On May Day Immigrant Families Come Out in Support of Immigration Reform in New England

May Day rally in East Boston - Photo: Eduardo A. de Oliveira/EthnicNEWz.org.

May Day rally in East Boston. (Photos: Eduardo A. de Oliveira/EthnicNEWz.org)

With unexpectedly low turnout, peaceful protests took place across the country today, with rallies in Los Angeles, Chicago, Miami, New Jersey, New York and other cities. Although two factors –rain and the possible spread of swine flu– represented a setback in some cities, advocates feel this is the right moment to push for immigration reform. Police in East Boston, Massachusetts estimated there were 1,000 protesters at a local rally. Across from City Hall in Manchester, N.H., demonstrators numbered only 60, according to organizers.

Fausto da Rocha, a Brazilian activist in Massachusetts was not disappointed with the low attendance. “I’m satisfied to see several religious leaders here today, people who can influence many in their communities,” he said . “Everyone knows the time for legalization is now.”

What the rallies lacked in numbers they compensated for with the participation of entire families.

At least three immigrant families whose members were separated by recent Immigration and Customs Enforcement raids attended the rally in Manchester. At one point, Aaron Silvestre, 6, an American citizen whose father was detained for a few weeks, told the crowd: “We need to keep families together. The police should not take fathers away like they took my father.”

Despite the rain, entire immigrant families march from East Boston to Chelsea, to Everett.

Despite the rain, entire immigrant families march from East Boston to Chelsea to Everett.

“Immigrants contribute to the economy, not just with their work, but paying taxes, and their purchasing,” said Eva Castillo, an activist with the New Hampshire Alliance for Immigrants and Refugees. “If they were to be deported in masses, this country would see a big hole in local economies.”

What was also different in this year’s rallies was that immigrant rights gained the support of union leaders. These leaders are pushing for immigration reform that includes legalizing about 12 million workers mainly because there’s no political willingness to promote an expansion of a guest-worker program.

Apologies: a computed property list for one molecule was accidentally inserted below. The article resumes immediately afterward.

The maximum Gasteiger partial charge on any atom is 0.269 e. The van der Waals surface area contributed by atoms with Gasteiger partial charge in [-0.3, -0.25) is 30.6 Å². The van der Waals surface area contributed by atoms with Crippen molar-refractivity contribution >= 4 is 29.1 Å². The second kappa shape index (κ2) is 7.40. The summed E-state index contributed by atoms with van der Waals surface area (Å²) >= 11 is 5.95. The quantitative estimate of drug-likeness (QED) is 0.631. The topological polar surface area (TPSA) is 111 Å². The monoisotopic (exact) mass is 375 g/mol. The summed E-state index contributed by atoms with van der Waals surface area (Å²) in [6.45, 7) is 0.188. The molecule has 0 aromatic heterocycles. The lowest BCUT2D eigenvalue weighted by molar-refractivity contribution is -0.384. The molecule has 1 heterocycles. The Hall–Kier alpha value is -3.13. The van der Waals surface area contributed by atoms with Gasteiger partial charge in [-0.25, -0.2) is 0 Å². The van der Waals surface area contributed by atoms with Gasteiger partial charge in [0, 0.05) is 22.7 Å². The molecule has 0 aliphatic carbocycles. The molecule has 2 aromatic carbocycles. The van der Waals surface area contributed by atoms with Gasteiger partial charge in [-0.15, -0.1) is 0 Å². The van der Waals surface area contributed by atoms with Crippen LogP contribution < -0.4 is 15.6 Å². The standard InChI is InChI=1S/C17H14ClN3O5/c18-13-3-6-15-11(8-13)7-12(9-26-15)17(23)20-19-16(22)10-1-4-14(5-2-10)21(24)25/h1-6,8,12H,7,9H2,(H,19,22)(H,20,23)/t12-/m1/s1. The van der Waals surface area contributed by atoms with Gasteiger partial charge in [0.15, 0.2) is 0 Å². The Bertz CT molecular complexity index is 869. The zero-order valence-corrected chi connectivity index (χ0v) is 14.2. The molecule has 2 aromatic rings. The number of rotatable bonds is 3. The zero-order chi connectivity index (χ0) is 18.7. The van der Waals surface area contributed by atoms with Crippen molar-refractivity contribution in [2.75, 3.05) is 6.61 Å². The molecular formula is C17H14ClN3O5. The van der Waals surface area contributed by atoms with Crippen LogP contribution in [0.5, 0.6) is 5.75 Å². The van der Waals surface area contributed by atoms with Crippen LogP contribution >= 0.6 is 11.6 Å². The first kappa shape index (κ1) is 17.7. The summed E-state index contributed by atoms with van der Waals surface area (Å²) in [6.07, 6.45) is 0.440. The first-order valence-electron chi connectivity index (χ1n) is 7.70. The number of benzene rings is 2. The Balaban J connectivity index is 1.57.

For Fines Mendes, president of a United Steelworkers of America local in Boston, people are being hypocritical when they claim immigrants will steal Americans’ jobs.

“Look at this people: how much do you think they make? It’s hypocrisy, because we know there are non-citizens serving in the U.S. Army right now,” said Mendes. “People who are hard-working should be legalized in this country because they already contribute to the local economies.”

Behind the shouts of “today we march, tomorrow we vote,” leaders and political figures catered to a new and large electorate base that can be formed if immigration reform is passed.

“During an economic downturn, it is even more important to promote immigration reform. It’s now that we reflect on the truly important things that face us ahead. Immigrants are the future of this country,” said Sam Yoon, a Boston city councilor.

Noting that Boston is the nation’s 26th most populous city, and the sixth most diverse one, Yoon, a Korean-American who’s running for mayor of Boston this year, acknowledged that the crowd was small.

“If every person here shares their experience with family members, or in their churches, this protest then becomes a good start.”

Local students ask for a halt in Immigration raids.

Local students ask for a halt in Immigration raids.

Nurse Cristina Balbino, of Peabody, Mass., received her American citizenship last year. She challenged those workers absent for any type of fear.

“Fear of what?,” she said. “If we don’t show our faces, President Obama will never see us. He wants to legalize our brothers, but he must know how hard some families work, but when it comes to driving in our roads they have to hide like criminals.”

For Sonia Dias, another American citizen with a 22-year-old son serving in the Army and an 8-year-old boy planning to follow suit, one rally per year is not enough.

“We need to do more,” she said. “If the president fulfilled his promise (talking about immigration reform in his first 100 days in office), we need to do our part. Immigrant workers suffer with a lot of injustice in this country.”

Another legal resident, Ednaldo Trugilo, a Brazilian businessman known as Branco, said today’s immigration situation is quite different from the one he encountered upon arriving in the U.S. 12 years ago.

“Today, anybody who’s is arrested for a driving violation runs the risk of being deported,” Branco said. “I’m here to help out those who don’t have documents to be more secure in this country because everyone has rights.”